By Danna Friedberg, 15, Hamilton HS (Los Angeles)
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I remember it like it was yesterday. I woke up at 6 a.m. with my alarm radio blasting one of my favorite songs. I laid luxuriously in bed for a few minutes listening while I slowly woke up. Then my mom came rushing in. She told me to get up because there was an emergency in the world. At first I thought she was playing a joke to get me out of bed. When I saw the planes and the burning buildings, I couldn’t believe what I was watching.

When I walked to my bus stop, the streets were empty, streets usually filled with students and people walking to work. When I did pass a few people on the street I kept wondering, do they know what happened? I wanted to rush up to them and ask them how they felt. As I waited for the school bus, I saw two little girls skipping and laughing. It made me angry. How could two little girls be so happy after what had just happened?

At school some kids didn’t even know about it. Everyone else was on their cell phones talking to parents. In second period, a classmate was sent to the office to pick up a message. She returned in tears—her uncle had died in the World Trade Center. At that moment I realized that everyone would be affected, not just people in New York.

After school, my mom took me to the dentist. On the way home, she saw a sign for a sale at a shoe store. Telling me that we had to do our part for the economy, she took me shopping and bought four pairs of shoes. It felt weird to do something normal on such an awful day.

These days, I rarely hear about it on the news anymore. It is incredible to think that just a year ago families were glued to their television sets for days watching coverage of the world trade center. With 9/11’s first anniversary, it boggles my mind to think of how fast this year went by.

I remember how, at first, car windows were decorated with American flags and people wore tacky American flag shirts with ugly eagles flying across them. When they sang the national anthem at baseball games, everyone was teary-eyed. But then, something happened. The national anthem was played out, people stopped crying and all of the flags fell off of people’s cars (whose bright idea was that anyway?).

The most you heard about 9/11 was an occasional skit on Saturday Night Live mocking Bin Laden. There’s a rumor that after Eminem made fun of Bin Laden in his music video "Without Me," Bin Laden sent him a threatening letter. It seems that Bin Laden has gained somewhat of a star status. Along with Mickey Mouse and Britney Spears, everyone around the world knows his name and face. I know people were mad when Time magazine considered choosing Bin Laden as one of the top people who changed the world in 2001. But Bin Laden really did change the world in ways we will never forget.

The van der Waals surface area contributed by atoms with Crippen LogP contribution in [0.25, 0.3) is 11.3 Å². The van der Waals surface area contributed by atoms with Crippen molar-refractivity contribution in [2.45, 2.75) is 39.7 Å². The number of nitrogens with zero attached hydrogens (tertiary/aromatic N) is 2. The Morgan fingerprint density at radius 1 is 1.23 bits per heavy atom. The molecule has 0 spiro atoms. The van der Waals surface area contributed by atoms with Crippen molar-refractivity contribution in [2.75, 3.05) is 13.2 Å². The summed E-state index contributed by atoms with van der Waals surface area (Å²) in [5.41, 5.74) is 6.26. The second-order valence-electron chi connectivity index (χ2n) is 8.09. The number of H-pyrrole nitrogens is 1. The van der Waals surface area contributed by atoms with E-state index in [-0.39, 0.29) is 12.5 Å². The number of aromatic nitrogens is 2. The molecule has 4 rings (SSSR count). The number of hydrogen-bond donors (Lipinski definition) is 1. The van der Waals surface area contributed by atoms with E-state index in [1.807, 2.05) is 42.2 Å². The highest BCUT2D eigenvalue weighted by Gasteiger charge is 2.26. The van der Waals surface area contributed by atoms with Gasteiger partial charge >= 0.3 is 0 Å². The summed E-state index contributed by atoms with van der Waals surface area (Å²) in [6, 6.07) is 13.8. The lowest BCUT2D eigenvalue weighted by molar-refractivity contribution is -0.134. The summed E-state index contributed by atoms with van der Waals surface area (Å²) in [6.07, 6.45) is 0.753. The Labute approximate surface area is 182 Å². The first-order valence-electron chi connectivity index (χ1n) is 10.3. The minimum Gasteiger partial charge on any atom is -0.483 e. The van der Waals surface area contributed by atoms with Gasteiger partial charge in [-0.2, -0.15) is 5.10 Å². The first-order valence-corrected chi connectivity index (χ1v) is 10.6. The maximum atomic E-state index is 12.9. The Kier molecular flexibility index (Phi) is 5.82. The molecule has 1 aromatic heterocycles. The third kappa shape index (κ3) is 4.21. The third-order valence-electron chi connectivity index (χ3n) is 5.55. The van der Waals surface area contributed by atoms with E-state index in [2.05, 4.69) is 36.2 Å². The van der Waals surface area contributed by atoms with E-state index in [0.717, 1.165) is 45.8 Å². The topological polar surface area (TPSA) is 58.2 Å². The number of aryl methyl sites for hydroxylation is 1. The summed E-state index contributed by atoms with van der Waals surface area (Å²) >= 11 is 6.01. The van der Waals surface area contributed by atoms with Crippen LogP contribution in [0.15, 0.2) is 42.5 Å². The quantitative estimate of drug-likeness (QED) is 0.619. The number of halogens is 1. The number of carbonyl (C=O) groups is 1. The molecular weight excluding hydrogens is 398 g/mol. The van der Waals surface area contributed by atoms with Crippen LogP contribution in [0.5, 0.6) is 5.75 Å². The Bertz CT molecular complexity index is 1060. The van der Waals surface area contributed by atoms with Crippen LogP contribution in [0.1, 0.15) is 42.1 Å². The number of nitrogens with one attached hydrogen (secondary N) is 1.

"Terrorist" seems like a new word. When something bad happens we now automatically assume that it is terrorist action, like the man who shot two people at LAX on the Fourth of July.

We’re also more suspicious of people who look Middle Eastern. Having just traveled overseas I have noticed that airport security is tighter than usual. I also noticed that some people were forced to open their bags for a search. When I flew to London, the only people who had to do this were the ones who looked Middle Eastern. What airport security seems to overlook is the fact that anyone could have a harmful weapon that they are bringing on an airplane.

And yet, in a strange way, not much has really changed since September 11.When Fourth of July came around I was hopeful that it would be more about our country’s freedom than just hot dogs and fireworks. I was very disappointed when Fourth of July was the same as it was every year.

A lot of teens don’t seem to remember

A lot of teens have totally moved on. When my friend visited New York, I asked her if she was going to Ground Zero. She looked at me like she did not know what I was saying. Then it clicked in. She told me that she had completely forgotten about it. I’m not constantly thinking about it but, I have never forgotten. When I am complaining about things I sometimes have to stop and think that I shouldn’t be whining because things could be worse for me. I could have lost a loved one or even worse. Luckily for me I only know one person who lives in New York and that person wasn’t even near the World Trade Center.

It is frightening to think about what the future holds for America. I am hoping that September 11 becomes a national holiday so that years from now we will still remember the heroes that sacrificed their own lives to help others escape from the crumbling towers. We tend to forget about those heroic people. In fact those are the real celebrities. We must continue to always show patriotism and never forget about that tragic day that went down in history.